November 9, 2017
I am surprised that so many articles get away with just putting everything off on some nefarious and unsubstantiated male bias. On the other hand, men, like myself, who stayed home with their families and did the majority of the child rearing are never given credit for the work we do or the effort we put out. We are always wearing the same target of being some sort of white priviledged, sexist, unconciously biased, undeserving, nepotist. For the record, I am a mixed race father of three who works from 5am-3pm most days, and spends the rest of the time with his kids. Throughout my graduate career I was constantly bombarded by funding and scholarship opportunities aimed at bringing or keeping women in science (males need not apply). I did not receive a scholarship until my publication rate (9 as a PhD) made it impossible to ignore me. I have never found a funding opportunity aimed at child-rearing males, but was told I could not take paternal leave when my children were born. We lived near or on campus to make things work. During my post-doctoral career I also saw many women who I thought would make excellent scientists quit the field. Not because they felt there was some sort of bias that would work against them, but because they valued having a stable life with opportunities to engage in different activities over the uncertainty and required focus of a scientific career. Male or female, we all know most PI's work more hours than they would in any other job. It's a sacrifice that one has to choose to make, and one major bias in our society is that men have to provide for their families. If you don't you are not valued. That is strong motivation for many males to persist in a difficult work field. but I also wonder if the real reason men are more likely to stay in science than women is because they are also more likely to gamble. Indeed. many white collar careers where there is a gender bias are associated with a great deal of uncertainty. I'm not saying there is no sexim in any work place, but study after study shows that men are more than twice as likely to gamble as women, and pursuing a career in science is one of the biggest gambles an individual can make. By the way, the idea for males gambling more in their career choices came from some studies I am reading that serendipitously are by predominantly female researchers. Maybe they have some incite we should consider when thinking about these issues rather than attributing everything to nepotistic sexism.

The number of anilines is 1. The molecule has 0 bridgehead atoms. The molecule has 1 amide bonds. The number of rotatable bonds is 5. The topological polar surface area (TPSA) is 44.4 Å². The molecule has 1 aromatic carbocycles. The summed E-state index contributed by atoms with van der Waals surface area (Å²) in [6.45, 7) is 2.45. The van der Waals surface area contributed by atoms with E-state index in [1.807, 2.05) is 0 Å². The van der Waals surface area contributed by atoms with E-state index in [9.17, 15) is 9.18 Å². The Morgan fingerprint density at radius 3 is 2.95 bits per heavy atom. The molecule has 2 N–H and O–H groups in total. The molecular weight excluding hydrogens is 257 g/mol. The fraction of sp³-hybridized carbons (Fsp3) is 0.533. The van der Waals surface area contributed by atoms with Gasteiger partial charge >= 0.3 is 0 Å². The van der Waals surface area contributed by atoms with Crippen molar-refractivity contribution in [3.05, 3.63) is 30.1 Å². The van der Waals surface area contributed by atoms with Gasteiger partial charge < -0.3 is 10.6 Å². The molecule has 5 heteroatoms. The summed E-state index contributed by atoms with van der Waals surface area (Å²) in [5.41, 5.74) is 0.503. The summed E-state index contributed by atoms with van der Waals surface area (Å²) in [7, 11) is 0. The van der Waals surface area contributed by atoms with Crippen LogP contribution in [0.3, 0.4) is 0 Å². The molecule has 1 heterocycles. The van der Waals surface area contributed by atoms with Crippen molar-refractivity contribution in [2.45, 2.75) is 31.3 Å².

A comparative study of men and women gamblers in Victoria. Nerilee Hinga , Alex Russella , Barry Tolchardb & Lia Nower. 2014
Risk Factors for Gambling Problems: an anlysis by gender. Alex Russella , Barry Tolchardb & Lia Nower. 2016
Gambling Harm and Crime Careers. 2017.